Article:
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Audi Trunk Debadging
 
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Pelican Technical Article:

Audi Trunk Debadging

Peter Bodensteiner

Time:

1 hour1 hr

Tab:

$0

Talent:

*

Tools:

Heat gun, razor blade, solvent

Applicable Models:

 
Audi A4 (1997-01)
Audi A4 Quattro (1997-01)
Audi TT (2000-04)
Audi TT Quattro (2000-04)
VW Beetle (1999-02)
VW Golf (2000-02)
VW Jetta (2000-02)
VW Passat (1996-00)

Hot Tip:

Take your time and be careful no to scratch the paint.

Performance Gain:

Stealthy looks

Complementary Modification:

Change the Audi badges

Among the most simple things you can do to add a custom touch to your car is to remove select badges or emblems. This modification a popular one for European cars in particular (many manufacturers even offer a "badge delete" option). The reasons behind this practice include the desire to be subtle about what you're driving and what's under the hood, a preference for a clean, less "blingy" appearance, and even the fact that a car with fewer badges is easier to wash and wax.

I'm behind all of those reasons, and I'd add that if you happen to have a badge for Barry's Discount Auto Barn, or something similar, on the back of your car, follow the instructions below as quickly as possible. You don't need your car to be a rolling billboard for a dealership, and these cheap badges always look out of place--on any car.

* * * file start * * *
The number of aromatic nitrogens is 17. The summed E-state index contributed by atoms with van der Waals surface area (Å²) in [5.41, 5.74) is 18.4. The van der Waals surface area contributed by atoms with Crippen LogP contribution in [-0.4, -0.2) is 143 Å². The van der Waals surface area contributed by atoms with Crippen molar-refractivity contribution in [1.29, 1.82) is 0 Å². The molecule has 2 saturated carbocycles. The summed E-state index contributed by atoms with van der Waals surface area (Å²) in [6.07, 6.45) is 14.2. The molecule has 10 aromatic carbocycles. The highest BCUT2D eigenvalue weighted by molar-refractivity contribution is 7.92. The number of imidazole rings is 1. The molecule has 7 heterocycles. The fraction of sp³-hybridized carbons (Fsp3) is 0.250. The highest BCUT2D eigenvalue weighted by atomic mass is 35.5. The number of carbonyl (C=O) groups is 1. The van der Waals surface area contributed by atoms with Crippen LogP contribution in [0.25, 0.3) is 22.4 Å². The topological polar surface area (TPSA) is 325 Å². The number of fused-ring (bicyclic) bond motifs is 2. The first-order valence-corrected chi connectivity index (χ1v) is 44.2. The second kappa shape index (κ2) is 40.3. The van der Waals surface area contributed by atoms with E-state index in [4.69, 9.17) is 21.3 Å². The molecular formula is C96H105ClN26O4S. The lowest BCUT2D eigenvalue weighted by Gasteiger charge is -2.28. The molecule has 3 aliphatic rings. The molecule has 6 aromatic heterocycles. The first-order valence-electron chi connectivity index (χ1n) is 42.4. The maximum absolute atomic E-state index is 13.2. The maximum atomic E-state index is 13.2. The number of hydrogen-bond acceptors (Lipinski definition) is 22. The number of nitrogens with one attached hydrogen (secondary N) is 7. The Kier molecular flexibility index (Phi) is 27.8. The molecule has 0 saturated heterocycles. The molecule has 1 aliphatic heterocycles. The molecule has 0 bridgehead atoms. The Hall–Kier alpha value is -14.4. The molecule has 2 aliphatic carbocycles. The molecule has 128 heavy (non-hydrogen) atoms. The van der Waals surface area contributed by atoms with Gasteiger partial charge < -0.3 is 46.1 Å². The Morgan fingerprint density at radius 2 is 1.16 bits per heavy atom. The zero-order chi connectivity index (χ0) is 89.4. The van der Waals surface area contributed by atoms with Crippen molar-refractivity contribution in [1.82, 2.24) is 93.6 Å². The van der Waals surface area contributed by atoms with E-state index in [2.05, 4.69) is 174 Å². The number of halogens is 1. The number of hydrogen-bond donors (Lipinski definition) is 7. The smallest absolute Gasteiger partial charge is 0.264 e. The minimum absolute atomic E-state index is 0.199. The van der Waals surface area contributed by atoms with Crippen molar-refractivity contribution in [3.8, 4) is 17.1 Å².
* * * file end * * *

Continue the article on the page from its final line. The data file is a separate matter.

There is a little trial and error involved in this project depending on how tenacious your badges are. Be advised that badges on some cars (not on the A4) are affixed to the body with a post or two that fits into the sheet metal. To permanently remove a badge like this, you'd have to have the hole welded up, sanded flat, and painted. Therefore it's best to do some research about the badges you want to remove before you peel them off, unless already know you want to take it that far.

On this A4 I elected to remove the A4 badge and the 1.8T and Quattro badges from the trunk lid, but to leave the four-circle Audi logo in the center of the trunk. This cleaned up the look of the rear of the car without the risk of having the car mistaken for a Chevy Malibu.

Here's the starting point, with the factory Audi badges in place.
Figure 1

Here's the starting point, with the factory Audi badges in place. Not bad, but a bit cluttered.

About 30 seconds of heat applied with a hair dryer will warm up the adhesive on the back of the badge and make it easier to peel off of the car.
Figure 2

About 30 seconds of heat applied with a hair dryer will warm up the adhesive on the back of the badge and make it easier to peel off of the car.

Here's the back of the A, showing the configuration of the adhesive tape.
Figure 3

Here's the back of the "A," showing the configuration of the adhesive tape. Inevitably, some of the tape stays on the badge, and some of it stays on the car. It's rare that everything comes off with the badge, and much of the work of this project involves removing the adhesive that remains on the car.

Moving over to the other side of the trunk, I applied a little heat with the hair dryer and then wedged a small plastic squeegee (normally used for applying vinyl stickers and stripes) underneath the edge of the badge to begin working it free.